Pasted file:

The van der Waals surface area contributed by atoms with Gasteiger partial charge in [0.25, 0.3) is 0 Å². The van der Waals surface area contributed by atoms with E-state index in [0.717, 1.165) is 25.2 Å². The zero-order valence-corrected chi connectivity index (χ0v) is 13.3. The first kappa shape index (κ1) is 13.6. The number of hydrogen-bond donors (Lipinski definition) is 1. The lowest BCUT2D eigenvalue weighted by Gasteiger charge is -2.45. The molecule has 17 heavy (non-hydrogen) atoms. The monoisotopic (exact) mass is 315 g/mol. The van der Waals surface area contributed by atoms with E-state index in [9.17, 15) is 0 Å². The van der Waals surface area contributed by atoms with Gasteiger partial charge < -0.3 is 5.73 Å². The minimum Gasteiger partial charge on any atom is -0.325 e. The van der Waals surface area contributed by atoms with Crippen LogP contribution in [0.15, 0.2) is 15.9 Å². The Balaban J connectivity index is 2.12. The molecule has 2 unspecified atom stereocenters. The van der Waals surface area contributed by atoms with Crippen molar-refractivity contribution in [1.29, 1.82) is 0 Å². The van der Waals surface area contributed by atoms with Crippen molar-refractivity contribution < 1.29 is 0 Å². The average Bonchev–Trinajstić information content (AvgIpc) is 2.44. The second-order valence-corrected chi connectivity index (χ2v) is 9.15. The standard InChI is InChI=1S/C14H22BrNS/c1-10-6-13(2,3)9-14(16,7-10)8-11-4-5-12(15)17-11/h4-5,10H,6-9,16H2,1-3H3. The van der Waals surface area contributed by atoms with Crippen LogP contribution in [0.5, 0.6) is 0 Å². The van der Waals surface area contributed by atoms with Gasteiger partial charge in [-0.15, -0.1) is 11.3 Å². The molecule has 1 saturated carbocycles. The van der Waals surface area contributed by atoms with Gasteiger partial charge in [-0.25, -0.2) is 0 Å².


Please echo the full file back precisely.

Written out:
The van der Waals surface area contributed by atoms with Gasteiger partial charge in [0.25, 0.3) is 0 Å². The van der Waals surface area contributed by atoms with E-state index in [0.717, 1.165) is 25.2 Å². The zero-order valence-corrected chi connectivity index (χ0v) is 13.3. The first kappa shape index (κ1) is 13.6. The number of hydrogen-bond donors (Lipinski definition) is 1. The lowest BCUT2D eigenvalue weighted by Gasteiger charge is -2.45. The molecule has 17 heavy (non-hydrogen) atoms. The monoisotopic (exact) mass is 315 g/mol. The van der Waals surface area contributed by atoms with E-state index in [9.17, 15) is 0 Å². The van der Waals surface area contributed by atoms with Gasteiger partial charge < -0.3 is 5.73 Å². The minimum Gasteiger partial charge on any atom is -0.325 e. The van der Waals surface area contributed by atoms with Crippen LogP contribution in [0.15, 0.2) is 15.9 Å². The Balaban J connectivity index is 2.12. The molecule has 2 unspecified atom stereocenters. The van der Waals surface area contributed by atoms with Crippen molar-refractivity contribution in [1.29, 1.82) is 0 Å². The van der Waals surface area contributed by atoms with Crippen molar-refractivity contribution < 1.29 is 0 Å². The average Bonchev–Trinajstić information content (AvgIpc) is 2.44. The second-order valence-corrected chi connectivity index (χ2v) is 9.15. The standard InChI is InChI=1S/C14H22BrNS/c1-10-6-13(2,3)9-14(16,7-10)8-11-4-5-12(15)17-11/h4-5,10H,6-9,16H2,1-3H3. The van der Waals surface area contributed by atoms with Crippen LogP contribution in [0.5, 0.6) is 0 Å². The van der Waals surface area contributed by atoms with Gasteiger partial charge in [-0.15, -0.1) is 11.3 Å². The molecule has 1 saturated carbocycles. The van der Waals surface area contributed by atoms with Gasteiger partial charge in [-0.25, -0.2) is 0 Å².